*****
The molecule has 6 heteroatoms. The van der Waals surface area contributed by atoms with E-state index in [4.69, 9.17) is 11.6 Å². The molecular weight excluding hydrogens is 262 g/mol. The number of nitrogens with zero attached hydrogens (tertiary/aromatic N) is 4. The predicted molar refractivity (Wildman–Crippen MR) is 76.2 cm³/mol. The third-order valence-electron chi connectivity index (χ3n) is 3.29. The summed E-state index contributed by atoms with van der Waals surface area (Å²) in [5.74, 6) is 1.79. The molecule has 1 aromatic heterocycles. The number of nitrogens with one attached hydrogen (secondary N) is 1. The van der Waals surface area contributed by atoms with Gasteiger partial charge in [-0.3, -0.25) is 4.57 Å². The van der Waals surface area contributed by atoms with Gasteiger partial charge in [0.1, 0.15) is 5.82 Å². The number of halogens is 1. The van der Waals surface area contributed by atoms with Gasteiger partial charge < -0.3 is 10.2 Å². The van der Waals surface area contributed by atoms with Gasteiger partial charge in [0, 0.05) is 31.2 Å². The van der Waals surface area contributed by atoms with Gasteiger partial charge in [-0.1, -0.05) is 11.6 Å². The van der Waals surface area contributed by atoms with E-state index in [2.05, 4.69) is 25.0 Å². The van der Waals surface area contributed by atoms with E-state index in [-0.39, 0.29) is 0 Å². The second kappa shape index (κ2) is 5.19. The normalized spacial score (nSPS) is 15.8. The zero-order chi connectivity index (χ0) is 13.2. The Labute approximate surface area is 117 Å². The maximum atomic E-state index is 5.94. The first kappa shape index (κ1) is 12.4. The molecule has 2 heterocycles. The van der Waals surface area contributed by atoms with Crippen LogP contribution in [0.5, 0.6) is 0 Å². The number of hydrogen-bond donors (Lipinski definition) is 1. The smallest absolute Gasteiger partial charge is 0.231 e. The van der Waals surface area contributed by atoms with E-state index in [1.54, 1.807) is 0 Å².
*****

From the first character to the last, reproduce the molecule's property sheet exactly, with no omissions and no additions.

The molecule has 6 heteroatoms. The van der Waals surface area contributed by atoms with E-state index in [4.69, 9.17) is 11.6 Å². The molecular weight excluding hydrogens is 262 g/mol. The number of nitrogens with zero attached hydrogens (tertiary/aromatic N) is 4. The predicted molar refractivity (Wildman–Crippen MR) is 76.2 cm³/mol. The third-order valence-electron chi connectivity index (χ3n) is 3.29. The summed E-state index contributed by atoms with van der Waals surface area (Å²) in [5.74, 6) is 1.79. The molecule has 1 aromatic heterocycles. The number of nitrogens with one attached hydrogen (secondary N) is 1. The van der Waals surface area contributed by atoms with Gasteiger partial charge in [-0.3, -0.25) is 4.57 Å². The van der Waals surface area contributed by atoms with Gasteiger partial charge in [0.1, 0.15) is 5.82 Å². The number of halogens is 1. The van der Waals surface area contributed by atoms with Gasteiger partial charge < -0.3 is 10.2 Å². The van der Waals surface area contributed by atoms with Gasteiger partial charge in [0, 0.05) is 31.2 Å². The van der Waals surface area contributed by atoms with Gasteiger partial charge in [-0.1, -0.05) is 11.6 Å². The van der Waals surface area contributed by atoms with E-state index in [2.05, 4.69) is 25.0 Å². The van der Waals surface area contributed by atoms with E-state index in [-0.39, 0.29) is 0 Å². The second kappa shape index (κ2) is 5.19. The normalized spacial score (nSPS) is 15.8. The zero-order chi connectivity index (χ0) is 13.2. The Labute approximate surface area is 117 Å². The maximum atomic E-state index is 5.94. The first kappa shape index (κ1) is 12.4. The molecule has 2 heterocycles. The van der Waals surface area contributed by atoms with Crippen LogP contribution in [0.5, 0.6) is 0 Å². The number of hydrogen-bond donors (Lipinski definition) is 1. The smallest absolute Gasteiger partial charge is 0.231 e. The van der Waals surface area contributed by atoms with E-state index in [1.54, 1.807) is 0 Å².